Maserati Tipo 151/4 recreation
This Maserati Tipo 151/4 recreation was built by Motorima Coachbuilding of Sweden over about 4,000 hours between 2011-2013. The original Tipo 151 raced at Le Mans between 1962-1964 and was sent back to the factory after each race for subsequent revisions, resulting in the 151/2 and 151/3 iterations. For the 1965 Le Mans 24 Hours, Maserati created the 151/4 by revising the frame, body, and engine. The driver, “Lucky” Casner, wrecked the car during practice and was killed in the accident, and the original car was then destroyed after removing the engine to power the Tipo 65 two months later.
This car utilizes a modified 1969 Maserati Mexico donor chassis and 4.2-liter V8, which was rebuilt with quad Weber carburetors and is mated with a ZF five-speed gearbox. A custom-fabricated tubular structure was also built by Motorima to undergird the aluminum bodywork.
Giulio Alfieri designed the original Tipo 151’s body shape, and refined it through wind tunnel testing at Milan University. The body resembled the Frank Costin-designed and Zagato-bodied 450S, but featured a Kamm tail. For this recreation, the chassis was fitted with a lightweight tube frame that supports hand-crafted body panels made from aluminum.
At the 1962 Le Mans race, Johnny Simone drove the original Tipo 151, which was finished in red with a tri-stripe representing France’s colors. This car features a French-inspired livery and is finished in white with dual red stripes and a central blue stripe. Note the rear-mounted spare, which is framed by the rear window and tubular frame structure.
A custom mold was produced for the laminated front windscreen. Both doors open half-way up the side due to the longitudinal frame tubes and lateral fuel tanks. The suspension, braking system, and related components were refurbished during the build. 15″ Ruote Borrani knock-off wire wheels measure 6.5″ in width up front and 7.5″ out back. Dunlop CR65 tires show date stamps from 2017 and 2018.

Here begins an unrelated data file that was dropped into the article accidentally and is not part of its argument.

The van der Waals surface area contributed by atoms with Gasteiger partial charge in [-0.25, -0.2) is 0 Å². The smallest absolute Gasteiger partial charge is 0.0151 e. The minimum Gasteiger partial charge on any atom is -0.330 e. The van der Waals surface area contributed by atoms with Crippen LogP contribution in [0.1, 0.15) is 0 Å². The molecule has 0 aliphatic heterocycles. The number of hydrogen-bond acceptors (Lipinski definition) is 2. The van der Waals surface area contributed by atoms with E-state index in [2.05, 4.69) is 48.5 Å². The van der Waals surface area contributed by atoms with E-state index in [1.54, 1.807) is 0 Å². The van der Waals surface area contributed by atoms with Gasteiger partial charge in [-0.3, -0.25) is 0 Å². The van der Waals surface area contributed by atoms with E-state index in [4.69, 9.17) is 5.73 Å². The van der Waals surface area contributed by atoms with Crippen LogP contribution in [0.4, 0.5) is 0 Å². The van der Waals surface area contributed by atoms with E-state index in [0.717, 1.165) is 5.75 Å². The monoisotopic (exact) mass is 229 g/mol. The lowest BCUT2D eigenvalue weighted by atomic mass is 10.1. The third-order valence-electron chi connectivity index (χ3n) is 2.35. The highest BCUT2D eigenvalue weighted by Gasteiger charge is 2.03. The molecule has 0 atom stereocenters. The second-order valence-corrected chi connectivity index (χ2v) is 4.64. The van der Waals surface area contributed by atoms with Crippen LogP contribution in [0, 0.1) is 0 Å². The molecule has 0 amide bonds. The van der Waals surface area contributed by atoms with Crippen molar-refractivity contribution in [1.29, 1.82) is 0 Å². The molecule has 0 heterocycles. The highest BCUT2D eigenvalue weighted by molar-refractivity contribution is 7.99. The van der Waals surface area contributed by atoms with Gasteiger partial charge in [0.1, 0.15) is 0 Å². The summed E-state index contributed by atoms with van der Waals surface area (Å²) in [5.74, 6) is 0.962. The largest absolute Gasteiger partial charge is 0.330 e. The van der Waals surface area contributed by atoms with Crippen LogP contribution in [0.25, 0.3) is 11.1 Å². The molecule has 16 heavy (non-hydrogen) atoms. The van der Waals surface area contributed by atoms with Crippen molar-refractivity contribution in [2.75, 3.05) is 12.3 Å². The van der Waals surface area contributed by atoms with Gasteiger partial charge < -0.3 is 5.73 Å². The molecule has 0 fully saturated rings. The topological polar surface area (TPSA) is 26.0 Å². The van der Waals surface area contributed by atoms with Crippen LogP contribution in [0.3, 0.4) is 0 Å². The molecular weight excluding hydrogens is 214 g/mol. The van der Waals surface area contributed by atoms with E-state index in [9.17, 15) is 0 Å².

Inside, the bucket seats and center tunnel are upholstered in grey leather, while OMP harnesses are fitted for both the driver and passenger. The roll cage extends into the front of the cabin, and a wood-rim steering wheel is equipped. Per the seller the lights, switchgear, horn, gauges, wipers, and auxiliaries are all functional. Approximately 950 miles have been added since the build was completed, though this will increase as the car is being driven on the streets of Monterey this week.
Primary instrumentation consists of a Maserati-branded Smiths tachometer with a 5,500-rpm redline, along with Smiths and Lucas auxiliary gauges. A Smiths 300 km/h speedometer from the donor Mexico is mounted underneath the dashboard just forward of the shifter, and its integral odometer shows 44k kilometers.
The 4.2-liter DOHC V8 was transplanted from the 1969 Maserati Mexico donor, which is shown in the photo gallery. It was disassembled, bored and honed, and rebuilt with four Weber carburetors, an aluminum radiator, electric fan, foam-filled aluminum fuel tank, and other upgrades. The ZF five-speed gearbox was also rebuilt, including new synchros.
Images Courtesy of BaT.